A recent article published by Doug Crowe on Shopify Plus highlights the dangers of prioritizing conversion rates and Average Order Value as the best measurements of marketing success – which, unfortunately, many of today’s B2C marketers are still doing. On their own, neither conversion rate nor Average Order Value alone deliver a complete picture of the health of your business – to borrow an example from the Shopify piece, “A 2% conversion rate is terrible if your average order is $ 15. A 2% conversion rate is extremely high if your average order value is $ 995.”
If marketers are using conversion rates and Average Order Value alone to make business decisions, they’re likely only responding to a small piece of the overall picture. What if a high conversion rate isn’t necessarily a be-all end-all indicator of success, but is a sign that you have an opportunity to allocate more of your resources towards acquisition? Conversely, what if a lower conversion rate is actually paired alongside other highly-performing loyalty metrics? Turns out, either of these could be the case – and conversion rate alone won’t give you the whole story.
The solution: Doug Crowe says Revenue Per Visit (RPV) is the best metric by which to optimize your business – and we agree. Revenue Per Visit combines acquisition metrics, conversion metrics, and Average Order Value into a comprehensive litmus test of the health of your business. It’s calculated by taking the revenue that you acquired within any given time frame divided by the number of visits within that same time frame – or, by multiplying conversion rate and Average Order Value. It’s perhaps the only metric that delivers an understanding of where to prioritize your marketing efforts in a way that’s truly comprehensive – for example, if you’re aiming for long-term revenue growth and customer acquisition, your RPV will be on the lower side, and if you’re focused on driving profitability, your RPV will be higher.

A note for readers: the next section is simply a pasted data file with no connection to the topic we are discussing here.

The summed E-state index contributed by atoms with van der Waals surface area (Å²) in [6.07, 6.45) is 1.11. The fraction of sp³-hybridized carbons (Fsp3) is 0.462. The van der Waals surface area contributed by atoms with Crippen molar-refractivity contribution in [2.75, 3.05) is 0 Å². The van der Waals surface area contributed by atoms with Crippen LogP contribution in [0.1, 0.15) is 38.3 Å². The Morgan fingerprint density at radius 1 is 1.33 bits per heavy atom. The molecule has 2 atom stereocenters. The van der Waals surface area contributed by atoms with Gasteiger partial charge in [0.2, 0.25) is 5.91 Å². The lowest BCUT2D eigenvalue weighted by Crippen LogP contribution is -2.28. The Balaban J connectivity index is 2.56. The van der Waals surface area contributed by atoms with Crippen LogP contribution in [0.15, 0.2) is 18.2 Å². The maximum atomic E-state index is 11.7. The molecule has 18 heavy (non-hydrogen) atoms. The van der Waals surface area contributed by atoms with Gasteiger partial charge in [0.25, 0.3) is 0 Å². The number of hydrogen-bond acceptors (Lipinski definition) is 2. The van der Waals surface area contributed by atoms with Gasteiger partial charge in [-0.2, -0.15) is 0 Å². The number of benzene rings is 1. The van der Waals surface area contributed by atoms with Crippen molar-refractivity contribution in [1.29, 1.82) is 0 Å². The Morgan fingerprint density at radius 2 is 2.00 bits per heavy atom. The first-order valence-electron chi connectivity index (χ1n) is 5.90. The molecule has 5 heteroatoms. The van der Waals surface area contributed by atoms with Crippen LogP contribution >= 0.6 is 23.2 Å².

But Revenue Per Visit is just one of numerous loyalty metrics marketers can use to more effectively evaluate and optimize their business. These metrics include but are not limited to Repeat Purchase Rate, Repeat-to-Loyal, Churned-to-Engaged, and more – and they’re all focused on where marketers are missing an opportunity to reach customers with relevant and personalized messaging. When marketers focus on these metrics, rather than more superficial and potentially misleading metrics like conversion rate, they can better position themselves to guide shoppers towards loyalty and maximize customer lifetime revenue.
This post originally appeared on the Zaius Blog.Digital & Social Articles on Business 2 Community